• Variable-ratio schedules, where animals receive reinforcement after a random number of responses.
  • Fixed-interval schedules, where animals are given a pellet after a designated period of time has elapsed, such as every 5 minutes.
  • Variable-interval schedules, where animals receive a reinforcer at random.

Once data has been obtained from the Skinner box, researchers can look at the rate of response depending on the schedule.

The Skinner Box in Research

Modified versions of the operant conditioning chamber, or Skinner box, are still widely used in research settings today

Skinner developed his theory of operant conditioning by identifying four different types of punishment or reward.

To test the effect of these outcomes, he constructed a device called the “Skinner Box”; a cage in which a rat could be placed, with a small lever (which the rat would be trained to press), a chute which would release pellets of food, and a floor which could be electrified.

For example, a hungry rat was placed in a cage. Every time he activated the lever a food pellet fell in the food dispenser (positive reinforcement). The rats quickly learnt to go straight to the lever after a few times of being put in the box

This suggests that positive reinforcement increases the likelihood of the behavior being repeated.

In another experiment, a rat was placed in a cage in which they were subjected to an uncomfortable electrical current (see diagram above) as he moved around the cage the rat hit the lever, this immediately switched off the electrical current (negative reinforcement). The rats quickly learnt to go straight to the lever after a few times of being put in the box.

This suggests that negative reinforcement increases the likelihood of the behavior being repeated.

The device allowed Skinner to deliver each of his four potential outcomes, which are:

  • Positive Reinforcement: a direct reward for performing a certain behaviour. For instance, the rat could be rewarded with a pellet of food for pushing the lever.
  • Positive Punishment: a direct negative outcome following a particular behaviour. Once the rat had been taught to press the lever, for instance, Skinner trained it to cease this behaviour by electrifying the floor each time the lever was pressed.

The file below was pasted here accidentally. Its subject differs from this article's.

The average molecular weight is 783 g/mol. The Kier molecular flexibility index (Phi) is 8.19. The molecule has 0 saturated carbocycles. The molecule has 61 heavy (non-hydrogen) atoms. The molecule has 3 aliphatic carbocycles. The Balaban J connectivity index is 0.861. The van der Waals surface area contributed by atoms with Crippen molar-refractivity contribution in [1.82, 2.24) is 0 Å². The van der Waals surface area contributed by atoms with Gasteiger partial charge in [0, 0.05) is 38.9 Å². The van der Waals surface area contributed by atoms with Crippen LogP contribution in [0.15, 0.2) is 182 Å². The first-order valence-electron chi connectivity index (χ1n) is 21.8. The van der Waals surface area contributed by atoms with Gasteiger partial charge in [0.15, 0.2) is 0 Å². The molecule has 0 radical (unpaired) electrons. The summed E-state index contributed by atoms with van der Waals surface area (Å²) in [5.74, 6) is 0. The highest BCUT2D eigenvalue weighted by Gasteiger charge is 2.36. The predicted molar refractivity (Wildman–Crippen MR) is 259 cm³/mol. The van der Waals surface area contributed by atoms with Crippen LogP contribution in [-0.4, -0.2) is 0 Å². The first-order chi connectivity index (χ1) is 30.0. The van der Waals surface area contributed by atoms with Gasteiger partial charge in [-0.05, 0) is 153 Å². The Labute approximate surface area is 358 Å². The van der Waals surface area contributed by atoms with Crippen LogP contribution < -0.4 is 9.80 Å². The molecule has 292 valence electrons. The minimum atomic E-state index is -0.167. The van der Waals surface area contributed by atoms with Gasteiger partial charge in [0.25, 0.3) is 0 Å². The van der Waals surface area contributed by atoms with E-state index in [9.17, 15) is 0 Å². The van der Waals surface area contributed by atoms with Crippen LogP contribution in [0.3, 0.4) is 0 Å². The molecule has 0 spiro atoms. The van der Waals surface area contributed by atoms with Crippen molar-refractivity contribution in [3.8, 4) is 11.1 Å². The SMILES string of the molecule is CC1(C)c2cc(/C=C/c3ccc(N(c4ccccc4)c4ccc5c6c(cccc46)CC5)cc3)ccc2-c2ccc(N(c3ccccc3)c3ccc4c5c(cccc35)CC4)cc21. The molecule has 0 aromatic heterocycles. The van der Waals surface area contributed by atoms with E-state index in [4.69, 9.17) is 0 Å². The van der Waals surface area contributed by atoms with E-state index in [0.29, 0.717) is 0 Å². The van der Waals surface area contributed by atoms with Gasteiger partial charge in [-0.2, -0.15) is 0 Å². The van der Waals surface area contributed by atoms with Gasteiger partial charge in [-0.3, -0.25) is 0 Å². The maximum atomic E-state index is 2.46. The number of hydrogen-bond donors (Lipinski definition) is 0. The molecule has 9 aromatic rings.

• Negative Reinforcement: the removal of an unpleasant situation when a particular behaviour is performed (thus producing a sense of relief). For instance, a mild electric current was passed through the floor of the cage, and was removed when a desired behaviour was formed.
  • Negative Punishment: involves taking away a reward or removing a pleasant situation. In the Skinner box, for instance, the rat could be trained to stop pressing the lever by releasing food pellets at regular intervals and then withholding them when the lever was pressed.

Commercial Applications

The application of operant and classical conditioning, and the corresponding idea of the Skinner Box in commercial settings is widespread, particularly with regard to advertising and video games.

Advertisers use a number of techniques based on operant conditioning to influence consumer behavior, such as variable-ratio reinforcement schedule (the so-called “slot machine effect”), which encourages viewers to keep watching a particular channel in the hope of seeing a desirable outcome (e.g., winning a prize) (Vu, 2017).

Similarly, video game designers often employ Skinnerian principles in order to keep players engaged in gameplay.

For instance, many games make use of variable-ratio schedules of reinforcement, whereby players are given rewards (e.g., points, new levels) at random intervals.

This encourages players to keep playing in the hope of receiving a reward. In addition, many games make use of Skinner’s principle of shaping, whereby players are gradually given more difficult tasks as they master the easy ones. This encourages players to persevere in the face of frustration in order to see results.